The year is 1978 and topical issues such as the Middle East peace talks between Begin and Sedat and the deaths of consecutive Popes all get a mention and add to the `period' setting. There are flashes of humour, often centred around misunderstandings between the Krasnanskys and the Italians they come into contact with, which give a sense of how it feels to be a stranger in a strange land.

David Bezmozgis was six years old when his family made a similar journey from Latvia to Canada (though the characters in The Free World are entirely fictional) and presumably he has borrowed some of his family's experiences for the book. I'm glad I had the opportunity to read it.
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Format: Kindle Edition Verified Purchase
It is 1978 and Brezhnev’s Soviet Union has at last allowed some Jews to emigrate. The Krasnansky family - Samuil and Emma, their sons Alec and Karl with their respective wives Polina and Rosa, and Karl’s sons Yury and Zhenya - have left Riga (later in the book we learn of their humiliating experience at Chop, the crossing point out of Russia into Slovakia) and have arrived in Rome en route in due course for Chicago. The best-written part of the book, at the beginning, describes their lives in the grotty hotel in which the HIAS (the American Hebrew Immigration Aid Society) temporarily accommodated them, together with a host of other emigrants. Samuil had been a Soviet official there back home, still thought of himself as a communist, was anti-Zionist and resented having become an emigrant and is unpleasant to all the family. Alec and Polina don’t get on with Karl and Rosa. The novel describes all this in a sadly comic way.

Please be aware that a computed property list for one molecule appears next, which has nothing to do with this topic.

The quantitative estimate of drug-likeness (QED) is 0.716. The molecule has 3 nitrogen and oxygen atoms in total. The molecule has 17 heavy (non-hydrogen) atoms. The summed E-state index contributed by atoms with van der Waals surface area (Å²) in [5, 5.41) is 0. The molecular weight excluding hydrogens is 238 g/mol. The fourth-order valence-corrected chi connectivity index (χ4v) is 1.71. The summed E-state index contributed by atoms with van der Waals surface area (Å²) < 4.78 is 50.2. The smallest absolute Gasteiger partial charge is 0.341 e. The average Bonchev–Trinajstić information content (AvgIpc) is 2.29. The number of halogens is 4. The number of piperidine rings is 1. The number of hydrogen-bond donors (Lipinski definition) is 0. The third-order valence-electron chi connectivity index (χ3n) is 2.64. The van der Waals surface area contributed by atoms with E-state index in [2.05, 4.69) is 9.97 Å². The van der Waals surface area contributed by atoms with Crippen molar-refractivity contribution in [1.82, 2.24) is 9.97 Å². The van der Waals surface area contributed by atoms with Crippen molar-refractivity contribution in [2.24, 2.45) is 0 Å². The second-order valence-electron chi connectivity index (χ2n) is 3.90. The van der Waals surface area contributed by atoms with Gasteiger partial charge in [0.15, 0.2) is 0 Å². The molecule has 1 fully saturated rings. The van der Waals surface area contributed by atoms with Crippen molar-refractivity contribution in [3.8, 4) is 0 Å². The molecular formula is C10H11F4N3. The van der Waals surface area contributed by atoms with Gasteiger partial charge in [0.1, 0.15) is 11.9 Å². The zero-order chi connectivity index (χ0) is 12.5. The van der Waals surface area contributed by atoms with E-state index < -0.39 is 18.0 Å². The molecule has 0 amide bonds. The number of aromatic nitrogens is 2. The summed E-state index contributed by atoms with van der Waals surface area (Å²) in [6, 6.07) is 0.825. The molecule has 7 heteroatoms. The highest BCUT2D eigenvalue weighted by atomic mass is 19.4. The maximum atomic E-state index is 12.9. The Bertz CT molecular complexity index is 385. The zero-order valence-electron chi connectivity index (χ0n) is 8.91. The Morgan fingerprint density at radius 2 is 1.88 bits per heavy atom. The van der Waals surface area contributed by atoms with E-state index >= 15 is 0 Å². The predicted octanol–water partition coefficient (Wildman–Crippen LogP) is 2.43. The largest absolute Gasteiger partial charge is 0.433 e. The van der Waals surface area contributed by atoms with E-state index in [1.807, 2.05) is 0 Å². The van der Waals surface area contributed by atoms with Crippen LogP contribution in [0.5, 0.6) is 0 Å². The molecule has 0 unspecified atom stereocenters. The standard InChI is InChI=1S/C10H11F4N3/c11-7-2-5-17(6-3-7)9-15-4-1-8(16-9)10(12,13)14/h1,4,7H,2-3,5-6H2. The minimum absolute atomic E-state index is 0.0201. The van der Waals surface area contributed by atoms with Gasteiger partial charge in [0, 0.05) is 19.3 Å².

The Chicago plan fell through, and they now hoped to get to Canada. (Bezmozgis’ own family had emigrated there from Riga in 1980.) Alec and Polina rented a room from an Israeli in Trastevere, the other members of the family found lodgings in Ladispoli, on the coast outside Rome. A Russian-Jewish community develops, some of its aspects, to Samuil’s disgust, have a religious and Zionist character, and he feels very much an outsider. In outdoor markets Alec and Carl sell stuff they have brought for this purpose from Riga. Carl gets involved in some dubious activities. Among the emigrants are ex-convicts whom the Soviet Union had been glad to get rid of, and very nasty and violent people they are.

A great part of the book consists of the characters thinking back to the lives, from childhood through adolescence to adulthood, they had had back at home.